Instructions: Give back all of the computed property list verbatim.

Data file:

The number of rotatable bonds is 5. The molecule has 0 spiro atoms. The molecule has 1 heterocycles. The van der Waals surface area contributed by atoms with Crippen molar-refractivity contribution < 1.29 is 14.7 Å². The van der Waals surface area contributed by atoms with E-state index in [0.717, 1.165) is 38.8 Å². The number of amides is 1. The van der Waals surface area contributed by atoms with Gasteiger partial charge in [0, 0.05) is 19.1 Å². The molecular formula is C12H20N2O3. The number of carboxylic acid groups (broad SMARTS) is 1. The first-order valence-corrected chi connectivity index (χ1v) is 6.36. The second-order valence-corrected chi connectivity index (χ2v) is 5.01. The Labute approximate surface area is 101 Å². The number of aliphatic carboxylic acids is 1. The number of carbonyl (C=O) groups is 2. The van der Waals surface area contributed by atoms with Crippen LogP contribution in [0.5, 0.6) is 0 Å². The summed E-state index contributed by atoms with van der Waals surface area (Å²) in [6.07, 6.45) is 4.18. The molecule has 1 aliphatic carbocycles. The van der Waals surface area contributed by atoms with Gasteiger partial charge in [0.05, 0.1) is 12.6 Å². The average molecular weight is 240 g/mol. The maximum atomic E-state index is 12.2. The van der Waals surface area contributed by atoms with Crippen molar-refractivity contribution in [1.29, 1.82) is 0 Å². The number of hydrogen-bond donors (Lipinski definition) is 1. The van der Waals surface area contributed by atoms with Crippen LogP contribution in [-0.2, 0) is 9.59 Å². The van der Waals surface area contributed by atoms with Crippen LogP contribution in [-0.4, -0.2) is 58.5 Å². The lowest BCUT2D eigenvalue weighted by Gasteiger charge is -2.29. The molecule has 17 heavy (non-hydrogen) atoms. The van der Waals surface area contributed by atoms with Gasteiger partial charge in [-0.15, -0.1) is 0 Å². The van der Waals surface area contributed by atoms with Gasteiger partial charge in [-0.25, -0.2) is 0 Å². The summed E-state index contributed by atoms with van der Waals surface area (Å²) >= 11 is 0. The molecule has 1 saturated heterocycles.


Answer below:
The number of rotatable bonds is 5. The molecule has 0 spiro atoms. The molecule has 1 heterocycles. The van der Waals surface area contributed by atoms with Crippen molar-refractivity contribution < 1.29 is 14.7 Å². The van der Waals surface area contributed by atoms with E-state index in [0.717, 1.165) is 38.8 Å². The number of amides is 1. The van der Waals surface area contributed by atoms with Gasteiger partial charge in [0, 0.05) is 19.1 Å². The molecular formula is C12H20N2O3. The number of carboxylic acid groups (broad SMARTS) is 1. The first-order valence-corrected chi connectivity index (χ1v) is 6.36. The second-order valence-corrected chi connectivity index (χ2v) is 5.01. The Labute approximate surface area is 101 Å². The number of aliphatic carboxylic acids is 1. The number of carbonyl (C=O) groups is 2. The van der Waals surface area contributed by atoms with Crippen LogP contribution in [0.5, 0.6) is 0 Å². The summed E-state index contributed by atoms with van der Waals surface area (Å²) in [6.07, 6.45) is 4.18. The molecule has 1 aliphatic carbocycles. The van der Waals surface area contributed by atoms with Gasteiger partial charge in [0.05, 0.1) is 12.6 Å². The average molecular weight is 240 g/mol. The maximum atomic E-state index is 12.2. The van der Waals surface area contributed by atoms with Crippen molar-refractivity contribution in [1.29, 1.82) is 0 Å². The number of hydrogen-bond donors (Lipinski definition) is 1. The van der Waals surface area contributed by atoms with Crippen LogP contribution in [-0.2, 0) is 9.59 Å². The van der Waals surface area contributed by atoms with Crippen LogP contribution in [-0.4, -0.2) is 58.5 Å². The lowest BCUT2D eigenvalue weighted by Gasteiger charge is -2.29. The molecule has 17 heavy (non-hydrogen) atoms. The van der Waals surface area contributed by atoms with Gasteiger partial charge in [-0.15, -0.1) is 0 Å². The van der Waals surface area contributed by atoms with Gasteiger partial charge in [-0.25, -0.2) is 0 Å². The summed E-state index contributed by atoms with van der Waals surface area (Å²) >= 11 is 0. The molecule has 1 saturated heterocycles.